Home » Blog » Religious Books As Art Objects: An Interview with Publisher David Zvi Kalman

Religious Books As Art Objects: An Interview with Publisher David Zvi Kalman

A few weeks ago I saw a sponsored Facebook post announcing the publication of the Asufa Haggadah. While I normally tend to ignore sponsored posts, this one stood out, and I dutifully clicked on the link. Within minutes I was entering my order information for this stunningly gorgeous haggadah. I was not alone. The haggadah has been ordered in 42 states and as far away as Japan. It’s perhaps as “hot” (if not hotter than) the New American Haggadah that debuted in 2012. But unlike that haggadah, this one is Israeli, and contains no translation. It is a beautiful combination of art and ritual. I recently spoke with David Zvi Kalman, whose small publishing house Print-O-Craft is distributing the Asufa Haggadah, on the origins of this haggadah and on the value of religious aesthetics.

HR: Tell us a bit about the background of this unique haggadah. How did you discover the work of the Israeli design firm that created this haggadah? How long has this tradition of publishing a new haggadah each year been going on?

DK: Asufa is an Israeli collective; they’ve been making haggadot since 2013, with a new haggadah coming out each year. Though Print-O-Craft is a publisher, we are acting more like a distributor in this instance. On the basis of the Seder Oneg Shabbos bentsher, the first book we published, and another book that we are publishing, Asufa approached us about bringing the book to North America.

HR: As a Hebrew reader/speaker, when I looked through the beautiful Asufa Haggadah, I personally enjoyed the absence of the English translation that I’m used to seeing in haggadot. The experience felt like a more direct engagement with the text, and I especially loved the eclectic Hebrew fonts. But many American Jews don’t read Hebrew. What was the thought process in regard to including or not including translation?

DK: The haggadah is in Hebrew because it was made for an Israeli audience, not Americans. That being said, we’ve been surprised by how many people enjoy the haggadah without any translation. In fact, not all of our buyers are Jewish; they simply appreciate the book as a work of art.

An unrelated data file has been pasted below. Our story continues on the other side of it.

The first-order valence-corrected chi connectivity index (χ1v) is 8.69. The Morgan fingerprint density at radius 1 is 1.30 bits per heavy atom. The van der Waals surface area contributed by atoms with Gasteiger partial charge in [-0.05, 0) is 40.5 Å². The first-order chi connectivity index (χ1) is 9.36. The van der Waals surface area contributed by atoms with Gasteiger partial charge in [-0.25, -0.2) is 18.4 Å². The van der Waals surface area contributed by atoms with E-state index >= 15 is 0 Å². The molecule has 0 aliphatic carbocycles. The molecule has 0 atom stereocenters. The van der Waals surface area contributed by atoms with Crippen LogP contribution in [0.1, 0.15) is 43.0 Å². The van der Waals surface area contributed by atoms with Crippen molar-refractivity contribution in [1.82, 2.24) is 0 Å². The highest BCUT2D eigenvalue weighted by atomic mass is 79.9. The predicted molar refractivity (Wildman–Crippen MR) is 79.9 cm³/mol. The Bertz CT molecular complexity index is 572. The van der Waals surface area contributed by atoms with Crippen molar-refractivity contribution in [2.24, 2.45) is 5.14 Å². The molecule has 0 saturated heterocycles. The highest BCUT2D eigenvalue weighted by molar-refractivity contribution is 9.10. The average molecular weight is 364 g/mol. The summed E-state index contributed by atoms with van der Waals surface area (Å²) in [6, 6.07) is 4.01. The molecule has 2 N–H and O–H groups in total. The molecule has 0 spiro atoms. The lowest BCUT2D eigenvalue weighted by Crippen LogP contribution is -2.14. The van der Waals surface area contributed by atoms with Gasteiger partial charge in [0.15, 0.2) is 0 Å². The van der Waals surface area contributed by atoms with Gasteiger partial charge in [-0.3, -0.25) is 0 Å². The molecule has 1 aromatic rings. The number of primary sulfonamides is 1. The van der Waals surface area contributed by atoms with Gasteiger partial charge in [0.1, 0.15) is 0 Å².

HR: There has been an overwhelming response to the 2015 Asufa Haggadah. How are you handling all the orders as a small publisher? Are you surprised by the response?

DK: One of the purposes of selling a Hebrew-only haggadah was for Asufa to determine the size of North American demand for the book. The answer, it seems, is that there’s a lot of demand. After an article about the haggadah appeared at the beginning of last week we sold all remaining copies within a couple of hours. Neither I nor Asufa were prepared for this—they had to print a whole new batch of books to accommodate demand.

As a smaller publisher, this has been great, although the number of orders that have had to be filled is a little overwhelming. The haggadah‘s success has really helped cement Print-O-Craft as a real and growing publishing house, and also means that we have a lot of name recognition.

Actually, as far as Jewish name recognition goes, bentshers and haggadot are basically the best things one could possibly publish, because these are the only two books that Jews regularly use at communal gatherings. Every seder, every Shabbat meal, and every wedding we create books, which only serves to advertise our products further! Even siddurim and chumashim don’t get the same level of exposure.

HR: It seems with these two publications you have tapped into a growing market for beautifully designed religious texts for practical use. What inspired you to create the Seder Oneg Shabbos bentscher and to launch Print-O-Craft?

DK: The truth is that I never set out to create a publishing company. Around February of 2014, I began working on Seder Oneg Shabbos alongside two soon-to-be-married couples. Since we intended the bentsher to be used not just at these two weddings but for sale in the future, I set up Print-O-Craft as a convenient way of dealing with the finances related to the bentsher.

The “about” page of the website contained a call for submissions as a kind of afterthought (since I had to learn the mechanics of book production and sales anyway, it was no longer logistically difficult to sell other books), but it wasn’t like anyone was actively soliciting submissions. People seemed to take it seriously, though.

HR: Do you plan to continue publishing future Asufa haggadot each year?

DK: On the basis of the strong sales, a bilingual edition of the haggadah (almost definitely featuring new illustrations) will be planned for next year.

HR: What other publication plans does Print-O-Craft have up its sleeves?

DK: There are only two titles for now, but more will come—though slowly, since I am trying to finish my PhD and run Jewish Public Media. We’d rather produce/distribute one amazing book at a time.

Very soon, though, we’ll be announcing a third book created by artist Jessica Tamar Deutsch. It is a graphic novel based on a complete English translation of Pirkei Avot. It is very beautiful.

We’re still looking for new titles—it definitely appears that there is an audience for these kinds of books. People seem to want religious texts that express beauty in pictures and not just ideas.

For the moment, aesthetics is a major selling point for Print-O-Craft’s books, but I don’t know that this will always be true—it’s a new venture, and there are dozens of other books that, as far as I can tell, no other Jewish publisher is interested in publishing.

Order the Asufa Haggadah by March 31st, to have it arrive in time for Pesach

 

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